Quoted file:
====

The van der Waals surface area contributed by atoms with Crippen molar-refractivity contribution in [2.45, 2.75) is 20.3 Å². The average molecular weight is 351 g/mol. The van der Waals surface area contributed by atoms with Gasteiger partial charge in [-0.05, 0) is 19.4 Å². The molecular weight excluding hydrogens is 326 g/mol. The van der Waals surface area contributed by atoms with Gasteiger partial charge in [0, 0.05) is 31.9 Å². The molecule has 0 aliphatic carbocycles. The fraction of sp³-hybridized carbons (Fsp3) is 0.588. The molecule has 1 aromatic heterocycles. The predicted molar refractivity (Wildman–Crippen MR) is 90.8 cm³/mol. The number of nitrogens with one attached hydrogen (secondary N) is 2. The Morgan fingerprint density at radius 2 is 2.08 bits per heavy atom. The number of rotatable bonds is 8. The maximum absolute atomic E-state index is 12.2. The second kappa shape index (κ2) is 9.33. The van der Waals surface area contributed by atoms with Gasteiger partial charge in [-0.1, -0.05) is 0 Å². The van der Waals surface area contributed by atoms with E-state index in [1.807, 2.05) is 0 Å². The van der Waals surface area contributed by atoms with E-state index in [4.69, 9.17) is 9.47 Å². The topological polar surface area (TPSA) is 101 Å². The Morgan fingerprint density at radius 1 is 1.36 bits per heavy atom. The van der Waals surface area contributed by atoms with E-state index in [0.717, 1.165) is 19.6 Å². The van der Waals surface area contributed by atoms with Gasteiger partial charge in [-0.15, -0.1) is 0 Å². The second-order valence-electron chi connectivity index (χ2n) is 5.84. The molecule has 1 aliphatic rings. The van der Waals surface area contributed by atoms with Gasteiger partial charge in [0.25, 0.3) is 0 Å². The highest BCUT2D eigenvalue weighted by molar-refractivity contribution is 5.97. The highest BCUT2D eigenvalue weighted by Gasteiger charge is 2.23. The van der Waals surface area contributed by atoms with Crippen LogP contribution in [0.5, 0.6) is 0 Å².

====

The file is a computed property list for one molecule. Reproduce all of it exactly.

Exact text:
The van der Waals surface area contributed by atoms with Crippen molar-refractivity contribution in [2.45, 2.75) is 20.3 Å². The average molecular weight is 351 g/mol. The van der Waals surface area contributed by atoms with Gasteiger partial charge in [-0.05, 0) is 19.4 Å². The molecular weight excluding hydrogens is 326 g/mol. The van der Waals surface area contributed by atoms with Gasteiger partial charge in [0, 0.05) is 31.9 Å². The molecule has 0 aliphatic carbocycles. The fraction of sp³-hybridized carbons (Fsp3) is 0.588. The molecule has 1 aromatic heterocycles. The predicted molar refractivity (Wildman–Crippen MR) is 90.8 cm³/mol. The number of nitrogens with one attached hydrogen (secondary N) is 2. The Morgan fingerprint density at radius 2 is 2.08 bits per heavy atom. The number of rotatable bonds is 8. The maximum absolute atomic E-state index is 12.2. The second kappa shape index (κ2) is 9.33. The van der Waals surface area contributed by atoms with Gasteiger partial charge in [-0.1, -0.05) is 0 Å². The van der Waals surface area contributed by atoms with E-state index in [1.807, 2.05) is 0 Å². The van der Waals surface area contributed by atoms with E-state index in [4.69, 9.17) is 9.47 Å². The topological polar surface area (TPSA) is 101 Å². The Morgan fingerprint density at radius 1 is 1.36 bits per heavy atom. The van der Waals surface area contributed by atoms with E-state index in [0.717, 1.165) is 19.6 Å². The van der Waals surface area contributed by atoms with Gasteiger partial charge in [-0.15, -0.1) is 0 Å². The second-order valence-electron chi connectivity index (χ2n) is 5.84. The molecule has 1 aliphatic rings. The van der Waals surface area contributed by atoms with Gasteiger partial charge in [0.25, 0.3) is 0 Å². The highest BCUT2D eigenvalue weighted by molar-refractivity contribution is 5.97. The highest BCUT2D eigenvalue weighted by Gasteiger charge is 2.23. The van der Waals surface area contributed by atoms with Crippen LogP contribution in [0.5, 0.6) is 0 Å².